The pain of longing sends Jack strolling into an unknown forest and then down the rabbit hole into a totally different world: Christmasland. For the non-Jewish audience, the humor of this scene comes from seeing someone who doesn’t know what the magic of Christmas is all about. How could you not know Christmas?
As a kid, I always found it hard to believe that other children didn’t have mean grandmothers who survived the concentration camps and spoke about their experiences vividly and frequently during holiday dinners. In Christmasland, Jack tenderly observes, “The children are asleep/ But look, there’s nothing underneath/ No ghouls, no witches here to scream or scare them/ Or ensnare them, only little cozy things/ Secure inside their dreamland.” Jack is astounded that these kids aren’t enjoying the spooky scary pastimes of Halloweentown. He could even be referring to the absence of nightmares brewed from family stories of historical trauma. Nothing to ensnare them. Must be nice.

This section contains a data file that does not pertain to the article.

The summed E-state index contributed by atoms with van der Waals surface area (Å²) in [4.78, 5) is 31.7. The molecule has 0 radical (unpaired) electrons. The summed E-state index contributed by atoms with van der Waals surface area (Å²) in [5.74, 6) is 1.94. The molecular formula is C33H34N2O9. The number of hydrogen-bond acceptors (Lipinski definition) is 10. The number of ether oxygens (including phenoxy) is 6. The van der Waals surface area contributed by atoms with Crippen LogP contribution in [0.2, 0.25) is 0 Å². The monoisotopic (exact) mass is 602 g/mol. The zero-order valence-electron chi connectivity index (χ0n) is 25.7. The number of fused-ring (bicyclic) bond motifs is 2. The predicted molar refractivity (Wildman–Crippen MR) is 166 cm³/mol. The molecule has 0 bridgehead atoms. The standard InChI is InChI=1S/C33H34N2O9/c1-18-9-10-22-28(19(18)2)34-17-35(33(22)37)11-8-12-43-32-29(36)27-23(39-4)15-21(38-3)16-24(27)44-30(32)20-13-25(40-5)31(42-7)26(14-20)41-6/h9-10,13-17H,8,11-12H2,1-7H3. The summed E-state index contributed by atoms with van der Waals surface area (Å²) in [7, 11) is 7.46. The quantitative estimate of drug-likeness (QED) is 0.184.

Soon, Jack brings Christmas back to Halloweentown, orders the kidnapping of “Sandy Claws,” and sets out to lead this year’s Christmas celebration. As the town assembles presents filled with monster wreaths and murderous jack-in-the-boxes, they sing the most Jewish song of the whole movie: “Making Christmas.” Doesn’t this usage strike you as… unusual? People celebrate Christmas. They get into the holiday spirit. They make things for Christmas, but they don’t make Christmas. You know who makes holidays? Frum Ashkenazi Jews! Jews “make yontif” and Jews “make Shabbos.” The phrasing, strange in English, is pretty much a direct translation from Yiddish and is used to describe all the preparation, from shopping and cooking to setting the table and lighting candles for Shabbat and holidays.